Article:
Why study international dispute resolution online?

Juan Cilliers is a counsel at the National Bar Council of South Africa and is a current student on Queen Mary Online’s LLM in International Dispute Resolution.

We spoke to Juan about his motivations for studying dispute resolution with Queen Mary, how he thinks the course will impact his career, and how he manages studying alongside a busy full-time job.

Can you tell us more about yourself and your background?

Juan: I was born and raised in South Africa and attended high school primarily in South Africa, but also in France and Germany. I completed my LLB degree in South Africa during 2017. I was then offered a position to volunteer for three months at an international nongovernmental organisation in India where I worked as part of a team of young international researchers to compile a research report.Juan Cilliers

The report was ultimately submitted to the Commonwealth Heads of Government meeting held in London during April 2018. I was then admitted as an Advocate (which is similar to a barrister or trial lawyer in other jurisdictions) in May 2018 and I have since specialised in commercial law.

What motivated you to study the International Dispute Resolutions LLM (online)?

Juan: Working as an Advocate I gained extensive knowledge of commercial litigation and was following the emergence of alternative dispute resolution specifically in South Africa. The chief justice of South Africa implemented mandatory alternative dispute resolution mechanisms in South African courts during 2019 in order to relieve the workload of domestic courts.

This sparked my interest to further my studies since I had a strong interest in commercial and international law and alternative dispute resolution. I did my own research and came across the International Dispute Resolution LLM at Queen Mary, whose School of International Arbitration is renowned worldwide. Their programme was exactly what I needed to shape my career according to my interests.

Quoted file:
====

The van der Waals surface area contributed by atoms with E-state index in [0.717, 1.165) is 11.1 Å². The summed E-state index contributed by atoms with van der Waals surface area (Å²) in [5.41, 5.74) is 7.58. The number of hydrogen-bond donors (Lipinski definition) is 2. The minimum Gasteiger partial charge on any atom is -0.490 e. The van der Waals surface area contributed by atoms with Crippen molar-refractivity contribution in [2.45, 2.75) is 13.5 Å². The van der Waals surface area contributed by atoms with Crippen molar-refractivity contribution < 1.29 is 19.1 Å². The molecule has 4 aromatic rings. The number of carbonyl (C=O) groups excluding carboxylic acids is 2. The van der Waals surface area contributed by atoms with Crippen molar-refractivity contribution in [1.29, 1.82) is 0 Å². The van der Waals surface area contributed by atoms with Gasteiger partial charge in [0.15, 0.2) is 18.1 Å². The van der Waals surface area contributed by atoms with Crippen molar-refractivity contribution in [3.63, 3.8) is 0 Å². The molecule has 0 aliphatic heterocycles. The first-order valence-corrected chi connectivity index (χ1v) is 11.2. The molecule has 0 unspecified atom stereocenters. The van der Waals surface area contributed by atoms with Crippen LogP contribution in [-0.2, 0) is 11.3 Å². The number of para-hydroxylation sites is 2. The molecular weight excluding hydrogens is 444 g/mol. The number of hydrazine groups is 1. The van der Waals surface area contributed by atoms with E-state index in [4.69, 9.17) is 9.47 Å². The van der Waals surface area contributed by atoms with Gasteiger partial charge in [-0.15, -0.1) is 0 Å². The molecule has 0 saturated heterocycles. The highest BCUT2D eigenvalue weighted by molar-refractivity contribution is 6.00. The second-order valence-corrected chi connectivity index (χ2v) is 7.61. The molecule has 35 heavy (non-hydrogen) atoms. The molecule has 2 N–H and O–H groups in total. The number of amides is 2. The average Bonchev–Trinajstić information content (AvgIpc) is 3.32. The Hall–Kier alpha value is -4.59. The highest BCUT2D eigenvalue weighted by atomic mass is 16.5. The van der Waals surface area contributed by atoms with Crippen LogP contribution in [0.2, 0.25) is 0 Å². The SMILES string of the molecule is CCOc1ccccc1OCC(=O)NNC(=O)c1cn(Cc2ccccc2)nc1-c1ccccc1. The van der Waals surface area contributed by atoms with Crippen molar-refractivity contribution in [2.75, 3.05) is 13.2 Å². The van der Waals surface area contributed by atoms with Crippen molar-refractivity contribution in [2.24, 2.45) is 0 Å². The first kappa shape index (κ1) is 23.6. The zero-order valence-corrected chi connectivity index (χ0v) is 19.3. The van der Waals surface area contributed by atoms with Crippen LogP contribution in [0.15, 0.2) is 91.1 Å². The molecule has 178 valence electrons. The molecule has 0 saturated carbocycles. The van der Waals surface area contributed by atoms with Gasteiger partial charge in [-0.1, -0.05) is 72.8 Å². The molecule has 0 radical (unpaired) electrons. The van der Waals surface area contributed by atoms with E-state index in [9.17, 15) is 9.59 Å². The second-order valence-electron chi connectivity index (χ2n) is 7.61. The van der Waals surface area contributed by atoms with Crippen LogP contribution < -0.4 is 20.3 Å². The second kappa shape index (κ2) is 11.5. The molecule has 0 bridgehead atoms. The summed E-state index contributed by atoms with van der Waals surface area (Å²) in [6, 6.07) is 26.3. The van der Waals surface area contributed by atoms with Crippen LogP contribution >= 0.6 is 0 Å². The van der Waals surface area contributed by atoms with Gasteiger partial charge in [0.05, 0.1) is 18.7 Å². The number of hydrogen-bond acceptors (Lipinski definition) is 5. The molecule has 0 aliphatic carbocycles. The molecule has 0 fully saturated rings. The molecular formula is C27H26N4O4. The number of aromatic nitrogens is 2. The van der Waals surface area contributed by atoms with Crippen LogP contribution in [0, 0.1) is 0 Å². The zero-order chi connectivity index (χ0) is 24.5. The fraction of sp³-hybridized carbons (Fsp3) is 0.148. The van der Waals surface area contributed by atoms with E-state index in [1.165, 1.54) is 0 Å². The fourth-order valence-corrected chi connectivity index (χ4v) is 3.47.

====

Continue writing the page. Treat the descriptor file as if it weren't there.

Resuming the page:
Why did you choose Queen Mary University of London?

Juan: The International Dispute Resolution programme offered by Queen Mary satisfied all the requirements that I set for myself in choosing an LLM. Due to the fierce competition in the legal profession, I needed to become specialised in a “niche” field of commercial law and gain a competitive advantage and to have exposure to alternative forms of dispute resolution on a broader scale and at a leading university.

Queen Mary’s online LLM programme made it easy for me to integrate my professional career and studies since its design meant I could study and work at the same time and on my own time.

Visit our LLM page to watch a full video Q&A with Juan and find out more about the course:

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How do you think the course will help you advance your career?

Juan: Alternative dispute resolution is still emerging in South Africa and international commercial and investment arbitration is still unknown to most practitioners and academics in South Africa. This opens up the possibility for me to become known as an expert on international dispute resolution locally and to be approached for assistance by universities, clients or government.

What networking opportunities are available to online students?

Juan: Queen Mary offers new students a platform called “Queen Mary Network Online” where students can connect with alumni who may already be working in the field they are studying in. The Centre for Commercial Law Studies and the School of International Arbitration also frequently invite students to virtual discussions and seminars where they can engage with practitioners and academics.

How has the course impacted you on a professional and personal level?